LC: You know, what really impressed me about the workers is how much they’re self-motivated, self-driven,resourceful, and the thing that struck me, what they want most is education, to learn, because most of them come from very poor backgrounds. They usually left school when they were in 7th or 8th grade. Their parents are often illiterate, and then they come to the city, and they, on their own, at night, during the weekends, they’ll take a computer class, they’ll take an English class, and learn really, really rudimentary things, you know, like how to type a document in Word, or how to say really simple things in English. So, if you really want to help these workers, start these small, very focused, very pragmatic classes in these schools, and what’s going to happen is, all your workers are going to move on, but hopefully they’ll move on into higher jobs within Apple, and you can help their social mobility and their self-improvement. When you talk to workers, that’s what they want. They do not say, “I want better hot water in the showers. I want a nicer room. I want a TV set.” I mean, it would be nice to have those things,but that’s not why they’re in the city, and that’s not what they care about.
CA: Was there a sense from them of a narrative that things were kind of tough and bad, or was there a narrative of some kind of level of growth, that things over time were getting better?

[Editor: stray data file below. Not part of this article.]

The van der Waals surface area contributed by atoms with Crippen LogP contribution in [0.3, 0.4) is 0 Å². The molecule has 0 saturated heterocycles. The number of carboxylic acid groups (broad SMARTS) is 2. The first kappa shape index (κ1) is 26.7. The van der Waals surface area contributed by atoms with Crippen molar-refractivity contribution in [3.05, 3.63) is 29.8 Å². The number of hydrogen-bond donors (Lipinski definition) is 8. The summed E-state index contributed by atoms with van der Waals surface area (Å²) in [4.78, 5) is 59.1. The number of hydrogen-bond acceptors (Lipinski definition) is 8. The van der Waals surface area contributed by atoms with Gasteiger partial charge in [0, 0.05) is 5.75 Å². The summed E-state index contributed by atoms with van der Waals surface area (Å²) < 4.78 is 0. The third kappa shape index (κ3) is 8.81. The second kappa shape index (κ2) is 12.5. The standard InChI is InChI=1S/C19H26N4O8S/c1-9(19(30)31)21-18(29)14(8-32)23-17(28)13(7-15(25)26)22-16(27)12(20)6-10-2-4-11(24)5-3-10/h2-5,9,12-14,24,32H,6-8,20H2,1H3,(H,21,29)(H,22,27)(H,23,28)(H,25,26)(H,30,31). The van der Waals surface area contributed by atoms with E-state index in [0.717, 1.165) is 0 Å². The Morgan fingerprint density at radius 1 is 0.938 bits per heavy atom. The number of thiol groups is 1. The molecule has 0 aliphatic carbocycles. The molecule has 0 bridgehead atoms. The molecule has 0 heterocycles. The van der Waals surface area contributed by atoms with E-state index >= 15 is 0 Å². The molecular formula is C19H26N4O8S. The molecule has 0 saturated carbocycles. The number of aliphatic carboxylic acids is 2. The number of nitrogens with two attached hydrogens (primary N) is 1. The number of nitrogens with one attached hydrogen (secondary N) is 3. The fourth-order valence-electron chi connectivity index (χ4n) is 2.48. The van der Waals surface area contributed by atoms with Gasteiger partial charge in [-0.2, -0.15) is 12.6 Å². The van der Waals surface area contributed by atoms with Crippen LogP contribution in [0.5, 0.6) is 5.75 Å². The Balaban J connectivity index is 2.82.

LC: Oh definitely, definitely. I mean, you know, it was interesting, because I spent basically two years hanging out in this city, Dongguan, and over that time, you could see immense change in every person’s life: upward, downward, sideways, but generally upward. If you spend enough time, it’s upward, and I met people who had moved to the city 10 years ago, and who are now basically urban middle class people, so the trajectory is definitely upward. It’s just hard to see when you’re suddenly sucked into the city. It looks like everyone’s poor and desperate, but that’s not really how it is. Certainly, the factory conditions are really tough, and it’s nothing you or I would want to do, but from their perspective, where they’re coming from is much worse, and where they’re going is hopefully much better, and I just wanted to give that context of what’s going on in their minds, not what necessarily is going on in yours.
CA: Thanks so much for your talk. Thank you very much. (Applause)